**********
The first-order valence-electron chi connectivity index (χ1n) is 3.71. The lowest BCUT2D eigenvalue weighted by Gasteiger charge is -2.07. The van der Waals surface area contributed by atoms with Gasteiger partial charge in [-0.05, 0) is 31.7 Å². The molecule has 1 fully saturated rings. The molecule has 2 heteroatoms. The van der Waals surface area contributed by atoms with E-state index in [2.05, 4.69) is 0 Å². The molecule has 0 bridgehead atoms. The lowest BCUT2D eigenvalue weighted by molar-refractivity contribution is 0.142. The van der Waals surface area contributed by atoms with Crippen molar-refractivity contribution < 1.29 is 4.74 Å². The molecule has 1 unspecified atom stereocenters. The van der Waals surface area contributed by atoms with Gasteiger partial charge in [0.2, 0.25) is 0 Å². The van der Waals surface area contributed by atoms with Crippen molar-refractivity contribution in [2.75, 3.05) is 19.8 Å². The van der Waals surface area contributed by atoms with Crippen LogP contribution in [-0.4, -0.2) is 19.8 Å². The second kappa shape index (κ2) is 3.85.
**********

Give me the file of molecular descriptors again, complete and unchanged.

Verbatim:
The first-order valence-electron chi connectivity index (χ1n) is 3.71. The lowest BCUT2D eigenvalue weighted by Gasteiger charge is -2.07. The van der Waals surface area contributed by atoms with Gasteiger partial charge in [-0.05, 0) is 31.7 Å². The molecule has 1 fully saturated rings. The molecule has 2 heteroatoms. The van der Waals surface area contributed by atoms with E-state index in [2.05, 4.69) is 0 Å². The molecule has 0 bridgehead atoms. The lowest BCUT2D eigenvalue weighted by molar-refractivity contribution is 0.142. The van der Waals surface area contributed by atoms with Crippen molar-refractivity contribution < 1.29 is 4.74 Å². The molecule has 1 unspecified atom stereocenters. The van der Waals surface area contributed by atoms with Gasteiger partial charge in [0.2, 0.25) is 0 Å². The van der Waals surface area contributed by atoms with Crippen molar-refractivity contribution in [2.75, 3.05) is 19.8 Å². The van der Waals surface area contributed by atoms with Crippen LogP contribution in [-0.4, -0.2) is 19.8 Å². The second kappa shape index (κ2) is 3.85.